Tag Archives: markers

A snack with zero calories

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I love getting stuff in the mail.  I don’t mean bills, promotional magazines, or jury duty summons.  I mean fun stuff!  One of my daughters treats herself to monthly makeup subscriptions (Boxy Charm and Glam Bag) and my son subscribed to a monthly healthy snack club (Graze) last year.  My other daughter subscribes to a weekly food service (Blue Apron) that delivers recipes and pre-portioned ingredients to her doorstep.  I’m not really into makeup, healthy snacks are an oxymoron, and why would I want to cook when I live in NYC and can order takeout?  So what would I like for a monthly gift…why an “Art Snack” of course!

ArtSnacks is a monthly subscription service that delivers new and  uncommon art products, providing artists with an opportunity to try out top-of-the-line art supplies. I purchased the one-year monthly package for $200 and I got my first box today.  Here’s a look at what art supplies I received and my critique of each one.  I received a General’s Layout Pencil ($0.75 retail), a Caran d’Ache Fibralo Brush Marker ($2.25 retail), a Kuretake No. 7 Brush Pen ($7.00 retail), a Spectra AD Marker ($5.15 retail), a Denik Custom Mini Sketchbook ($5.00 retail), and a green Life Saver.

After eating the Life Saver, I decided to test out each item.  The General’s Layout Pencil was great.  This pencil has been around since the 1930’s and is still a favorite of illustrators and cartoonist.  The graphite is soft enough to make beautiful dark-to-light gradations and doesn’t smear. Honestly, this is the best pencils I’ve ever owned.

Next item was the Caran d’Ache Fibralo Brush Marker.  The fiber tip offers the control of a marker and the flexibility of a brush.  I added a little water to the ink and developed a pale watercolor wash.  The specially formulated ink is designed not to bleed through paper though it did slightly bleed through the thin notepad paper I tested it on.  Other than that it’s a pretty ordinary pen with only a single tip.

I got another orange pen, a brand new Spectra AD Marker, an alcohol-based marker that makes permanent marks and carries less odor. It has a chisel tip that makes three different line widths plus a brush tip that creates smooth varied lines. I liked this juicy marker with it’s dual tips and versatility.

My favorite pen of the bunch was the Kuretake No. 7 Brush Pen.  This pen is similar to a foundation pen as it uses ink cartridges. It comes with two cartridges, the first that easily clicks into place while the second cartridge stores inside the pen body.  The dark black ink flows smoothly and evenly onto the paper with excellent control.  I’d love to get this pen in a variety of ink colors. The ink is not waterproof so you can add shading by wetting the drawing.

The last item was a mini sketchbook by Denik.  Denik’s mission statement is, “Art can change the world.”  A portion of the sale from every notebook goes to help build schools in developing countries.  While I admire their philanthropy, the notebook was flimsy and made with very thin paper.  Definitely not worth its $5 retail price.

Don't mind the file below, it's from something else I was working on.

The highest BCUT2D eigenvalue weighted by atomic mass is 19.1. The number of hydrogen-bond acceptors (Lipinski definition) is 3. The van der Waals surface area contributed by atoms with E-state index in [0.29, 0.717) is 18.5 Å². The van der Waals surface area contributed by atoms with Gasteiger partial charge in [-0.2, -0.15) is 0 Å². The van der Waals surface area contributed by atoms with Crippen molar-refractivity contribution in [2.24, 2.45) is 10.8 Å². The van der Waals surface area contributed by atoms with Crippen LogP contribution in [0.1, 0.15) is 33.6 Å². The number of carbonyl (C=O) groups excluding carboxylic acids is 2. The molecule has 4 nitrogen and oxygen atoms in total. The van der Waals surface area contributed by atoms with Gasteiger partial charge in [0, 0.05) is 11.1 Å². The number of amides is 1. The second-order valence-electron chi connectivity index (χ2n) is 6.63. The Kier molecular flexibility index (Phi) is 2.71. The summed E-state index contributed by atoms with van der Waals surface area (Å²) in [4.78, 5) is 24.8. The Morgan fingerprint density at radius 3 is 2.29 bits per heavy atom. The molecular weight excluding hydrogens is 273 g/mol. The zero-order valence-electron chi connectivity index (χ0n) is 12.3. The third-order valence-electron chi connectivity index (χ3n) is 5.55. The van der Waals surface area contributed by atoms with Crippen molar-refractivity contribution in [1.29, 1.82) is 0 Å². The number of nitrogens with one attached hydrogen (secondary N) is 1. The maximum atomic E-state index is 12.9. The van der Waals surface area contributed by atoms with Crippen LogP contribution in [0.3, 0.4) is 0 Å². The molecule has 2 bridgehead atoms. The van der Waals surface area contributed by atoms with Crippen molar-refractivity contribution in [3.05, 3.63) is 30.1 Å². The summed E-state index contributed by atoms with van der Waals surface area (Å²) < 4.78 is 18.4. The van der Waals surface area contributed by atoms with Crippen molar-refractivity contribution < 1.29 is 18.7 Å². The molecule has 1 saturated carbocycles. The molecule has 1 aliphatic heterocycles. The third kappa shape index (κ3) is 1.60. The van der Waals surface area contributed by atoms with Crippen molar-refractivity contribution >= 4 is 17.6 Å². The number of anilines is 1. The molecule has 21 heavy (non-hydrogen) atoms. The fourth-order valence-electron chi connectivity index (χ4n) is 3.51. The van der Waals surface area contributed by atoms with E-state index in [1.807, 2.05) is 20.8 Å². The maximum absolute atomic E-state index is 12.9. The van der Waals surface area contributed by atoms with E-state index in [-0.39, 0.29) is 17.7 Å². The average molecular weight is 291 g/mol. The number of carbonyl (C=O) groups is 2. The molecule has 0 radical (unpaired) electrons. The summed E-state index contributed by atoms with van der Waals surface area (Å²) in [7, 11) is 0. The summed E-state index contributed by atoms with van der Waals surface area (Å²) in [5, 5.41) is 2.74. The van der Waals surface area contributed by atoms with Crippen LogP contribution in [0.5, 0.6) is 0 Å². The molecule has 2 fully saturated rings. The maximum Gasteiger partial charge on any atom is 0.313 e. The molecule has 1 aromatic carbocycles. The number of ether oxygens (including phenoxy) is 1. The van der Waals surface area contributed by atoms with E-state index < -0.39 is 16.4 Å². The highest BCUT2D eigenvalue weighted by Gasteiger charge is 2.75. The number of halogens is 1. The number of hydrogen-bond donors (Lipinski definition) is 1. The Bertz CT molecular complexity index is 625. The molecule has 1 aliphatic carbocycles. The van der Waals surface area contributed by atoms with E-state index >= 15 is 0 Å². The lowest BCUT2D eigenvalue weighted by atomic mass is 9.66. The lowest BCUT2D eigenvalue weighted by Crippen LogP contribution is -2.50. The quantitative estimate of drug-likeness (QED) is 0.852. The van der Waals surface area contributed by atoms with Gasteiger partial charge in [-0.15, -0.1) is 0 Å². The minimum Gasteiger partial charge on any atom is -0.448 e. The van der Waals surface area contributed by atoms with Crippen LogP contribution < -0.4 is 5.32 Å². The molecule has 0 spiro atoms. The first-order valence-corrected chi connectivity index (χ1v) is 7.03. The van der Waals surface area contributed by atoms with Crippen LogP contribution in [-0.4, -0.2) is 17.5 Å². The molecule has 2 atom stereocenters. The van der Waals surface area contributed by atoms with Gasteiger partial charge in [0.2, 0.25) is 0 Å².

Overall, a fun present to myself for less than $17.  I can’t wait until next month!

 

 

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You’ve got mail!

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In my last blog post, I talked about how to best manage my two studios.  One idea was to invest in duplicates of my most used tools. Some of these tools are my Gelli Arts printing plate and Speedball brayers so I purchased a second set yesterday.  I wanted to play with my new tools but not worry too much about the final outcome so I decided to decorate envelopes.  If I didn’t like the way they turned out, I could always use them to pay my bills with.

I started out by cutting 3″ Post-It notes in half and sticking them to the center front of the envelopes.  That preserved the address white space.

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Next I got out my Gelli plate, brayers, acrylic paints and stencils (some hand cut, others purchased from Stencil Girl Products).  I started by adding some paint to the Gelli plate and then rolling it out into a smooth layer using a brayer.  I placed the envelope face down on the plate, placed a clean piece of scrap paper on top and rolled a clean brayer over all of it to transfer the paint.  I cleaned the plate and then added a second paint color to the plate.  This time after rolling on the paint, I laid a stencil over the paint and then placed the envelope on top (and the scrap paper) and rolled the clean brayer over it all.  This left an interesting pattern as the top layer with the first paint layer showing through the stencil gaps.  I sometimes printed a third stencil layer as well.  I repeated the process on the back of the envelopes.

Finally, I pulled out my paints and markers (I use Copic MarkersZig Writer and Faber-Castell Pitt artist pens) to doodle and add some details.  Voila!  Some fun, usable envelopes.

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The Back Side of the Envelopes